In order to use GPRS services, an MS shall first make its presence known to the network by performing a GPRS attach. This makes the MS available for SMS over GPRS, paging via the SGSN, and notification of incoming packet data. In order to send and receive packet data by means of GPRS services, the MS shall activate the Packet Data Protocol context that it wants to use. This operation makes the MS known in the corresponding GGSN, and interworking with data networks can commence.
A serving GPRS support node 140 (SGSN) is arranged to serve a mobile station by sending or receiving packets via the BSS. Each support node SGSN manages the packet data service in the area of one or more cells in a cellular packet radio network. A mobile station 100, which is in a cell, communicates with the BSS 110 over the radio interface Um 115 and further through the Gb interface 145 with the SGSN 140 to the service area of which the cell belongs. This mode of operation of the MS, when connected to the Core Network via GERAN and the A and/or Gb interfaces, is called A/Gb mode. GERAN refers to GSM/EDGE radio access network which includes GPRS and EDGE technologies.
One time slot 21 carries one GSM/EDGE burst. A burst 30 comprises 3+3 tail bits (marked 31, 32), 57+57 data bits (marked 33, 34), 1+1 type bits (marked 35, 36), 26 training bits (marked 37) and 8,25 bits (30,4 μs) guard time 38. In a GSM network such burst may theoretically carry 114 data bits. In an EDGE network the burst structure is the same, but since each symbol represents three bits, an EDGE burst may theoretically carry 342 data bits. This corresponds to maximum data rate of 68,4 kbps for one time slot.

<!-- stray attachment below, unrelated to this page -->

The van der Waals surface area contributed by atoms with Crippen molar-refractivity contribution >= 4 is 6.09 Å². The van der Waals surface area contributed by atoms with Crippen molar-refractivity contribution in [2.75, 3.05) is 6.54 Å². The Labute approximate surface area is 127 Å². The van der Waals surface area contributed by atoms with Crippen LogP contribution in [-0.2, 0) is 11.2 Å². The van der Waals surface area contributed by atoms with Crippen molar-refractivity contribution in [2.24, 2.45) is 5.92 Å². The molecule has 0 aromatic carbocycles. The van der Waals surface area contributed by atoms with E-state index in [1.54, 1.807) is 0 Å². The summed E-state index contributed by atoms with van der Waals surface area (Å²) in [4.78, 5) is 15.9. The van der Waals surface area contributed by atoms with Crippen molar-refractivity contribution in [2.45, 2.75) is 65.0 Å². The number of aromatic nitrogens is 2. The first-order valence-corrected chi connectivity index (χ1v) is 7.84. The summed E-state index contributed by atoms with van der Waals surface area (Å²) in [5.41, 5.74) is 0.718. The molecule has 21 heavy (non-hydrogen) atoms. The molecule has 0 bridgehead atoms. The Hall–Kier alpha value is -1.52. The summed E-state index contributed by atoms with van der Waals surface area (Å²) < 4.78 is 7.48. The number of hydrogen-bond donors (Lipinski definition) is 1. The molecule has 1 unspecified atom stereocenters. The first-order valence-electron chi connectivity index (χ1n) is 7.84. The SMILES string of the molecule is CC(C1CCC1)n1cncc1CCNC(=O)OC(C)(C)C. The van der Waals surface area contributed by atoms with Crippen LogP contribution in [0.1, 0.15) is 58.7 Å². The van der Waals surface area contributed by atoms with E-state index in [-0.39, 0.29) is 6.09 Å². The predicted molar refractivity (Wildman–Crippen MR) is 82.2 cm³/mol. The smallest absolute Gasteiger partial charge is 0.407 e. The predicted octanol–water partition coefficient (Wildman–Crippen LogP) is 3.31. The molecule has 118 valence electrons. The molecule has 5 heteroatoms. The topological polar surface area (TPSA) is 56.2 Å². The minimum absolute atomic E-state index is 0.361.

The block chart of
Functionally a mobile station 400 is considered to be divided in two parts. A radio frequency part handles the receiving, transmitting and modulation tasks, and a digital part takes care of data processing, control and signaling functions. Transmission paths to and from an antenna 401 are coupled in an antenna combiner 402. In the receiving path, a receiver 403 typically comprises a front end, a receiving filter arrangement, and a mixer. In the receiver, 403, a received signal is converted onto an intermediate frequency (IF) and passed on to a first analogue-to-digital converter 404. The analogue-to-digital converter 404 converts the IF signal to the data domain and forwards it to a receiver processing unit 405.
The receiver processing unit 405 typically comprises an equalizer, a demodulator, and a demultiplexer. The equalizer is arranged to compensate distortions arising from the multipath propagation, and the demodulator extracts a bitstream from the received IF signal. The demultiplexer sorts the bitstreams from the different time slots and consecutive frames into corresponding logical channels.
In the receiving path, a channel codec 406 decodes bitstreams coming from the demultiplexer and analyzes them. If the channel codec 406 detects a signaling frame, it passes the frame to a control and signaling unit 407. A speech frame is correspondingly passes on to a speech codec 408. The control and signaling unit 407 is responsible of the control functions of the mobile station, and prepares and processes various signaling messages to be exchanged with the network, or with the user. A speech codec rebuilds 408 specific sounds out of the speech blocks received from the channel codec 406, and passes the digitized speech to a second analogue-to-digital converter 409 for outputting the sounds by means of a loudspeaker.